Wednesday, March 30, 2011

Berlusconi: Migrants to leave Lampedusa in 48 hours

Berlusconi: Migrants to leave Lampedusa in 48 hours

Italian PM Silvio Berlusconi has promised that the island of Lampedusa will soon be free of migrants.

Mr Berlusconi had earlier described the immigrants as "poor wretches"

Thousands of people have arrived on the island south of Sicily since January, travelling from Tunisia and Libya.

Officials say sanitary conditions have become "desperate" and islanders have staged protests at the town hall.

On a visit to the island, Mr Berlusconi announced to a crowd that in "48 to 60 hours Lampedusa will be inhabited only by Lampedusans".

About 20,000 migrants have crossed the Mediterranean since the upheavals in North Africa and the Middle East began in January.


Some 6,000 migrants - more than the total population of the island - are now living there in makeshift camps.

There were no new arrivals on Tuesday night, Italian media reported, the first night with no new immigrants for some time.

On Wednesday morning, five ships arrived, sent by the Italian government to Lampedusa to take migrants to camps on the mainland. One of the ships was the naval vessel San Marco and the rest were civilian ferries, reports said. Another boat was expected later.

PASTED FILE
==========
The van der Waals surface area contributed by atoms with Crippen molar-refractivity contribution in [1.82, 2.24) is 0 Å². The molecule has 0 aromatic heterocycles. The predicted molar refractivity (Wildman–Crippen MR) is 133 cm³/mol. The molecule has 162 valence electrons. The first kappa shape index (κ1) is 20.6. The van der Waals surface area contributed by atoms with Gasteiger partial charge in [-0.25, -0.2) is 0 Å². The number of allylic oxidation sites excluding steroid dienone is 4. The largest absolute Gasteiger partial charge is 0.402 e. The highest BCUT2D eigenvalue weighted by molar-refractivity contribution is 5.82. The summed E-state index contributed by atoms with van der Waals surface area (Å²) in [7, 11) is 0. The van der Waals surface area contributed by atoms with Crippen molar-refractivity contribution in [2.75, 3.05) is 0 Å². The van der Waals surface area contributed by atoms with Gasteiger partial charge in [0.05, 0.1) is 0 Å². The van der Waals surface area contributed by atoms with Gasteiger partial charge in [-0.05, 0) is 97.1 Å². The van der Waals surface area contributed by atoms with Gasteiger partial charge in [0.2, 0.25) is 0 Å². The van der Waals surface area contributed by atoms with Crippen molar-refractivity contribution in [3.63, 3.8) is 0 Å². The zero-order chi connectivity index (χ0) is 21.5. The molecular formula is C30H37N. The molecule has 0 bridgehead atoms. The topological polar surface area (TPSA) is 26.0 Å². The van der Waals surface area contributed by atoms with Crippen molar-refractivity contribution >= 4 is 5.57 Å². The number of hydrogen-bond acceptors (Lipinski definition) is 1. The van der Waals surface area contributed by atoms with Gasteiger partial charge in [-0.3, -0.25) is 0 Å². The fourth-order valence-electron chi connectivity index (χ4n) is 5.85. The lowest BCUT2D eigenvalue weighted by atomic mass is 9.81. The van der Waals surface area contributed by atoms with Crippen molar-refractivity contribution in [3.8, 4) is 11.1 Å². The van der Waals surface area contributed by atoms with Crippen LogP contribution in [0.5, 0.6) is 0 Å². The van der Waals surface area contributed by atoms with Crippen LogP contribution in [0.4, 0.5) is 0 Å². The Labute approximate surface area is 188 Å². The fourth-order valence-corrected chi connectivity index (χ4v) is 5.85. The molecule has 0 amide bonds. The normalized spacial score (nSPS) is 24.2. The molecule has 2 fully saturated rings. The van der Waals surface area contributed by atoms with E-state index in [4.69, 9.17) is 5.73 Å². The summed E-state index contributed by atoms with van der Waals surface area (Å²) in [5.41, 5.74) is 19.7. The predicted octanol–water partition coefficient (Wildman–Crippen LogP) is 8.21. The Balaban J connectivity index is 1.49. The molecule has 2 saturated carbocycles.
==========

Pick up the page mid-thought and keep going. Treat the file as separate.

Mr Berlusconi's plane arrived on the island shortly after 1300 local time.

After meeting the regional governor and mayor of Lampedusa, he addressed a crowd of islanders outside the town hall, promising a series of measures including tax breaks and welfare benefits.

He also said there would be a plan to relaunch Lampedusa's tourist industry, which has been badly hit by the influx from North Africa.

The previous evening, he had described the immigrants arriving on Lampedusa as "poor wretches" fleeing a world without freedom and democracy.


Although most of the immigrants on the island are expected to be transferred to Sicily or camps on mainland Italy, negotiations are said to be under way to repatriate a number of people to Tunisia.

Most of the arrivals since January have sailed from Tunisia, but in recent days boats have come from Libya as well.

he BBC's Duncan Kennedy, in Rome, says that Italy, as the former colonial power in Libya, does not want to provoke the Libyan leader, Muammar Gaddafi, into sending thousands more migrants fleeing.

Early on in the crisis, Col Gaddafi threatened to do just that, if the EU backed military action.

Migrants who can prove they are refugees from a conflict are eligible for asylum in the EU under human rights conventions.

The European Commission says EU member states must address the surge in migration produced by the unrest in North Africa.

Some 20,000 migrants have crossed the Mediterranean since the upheavals began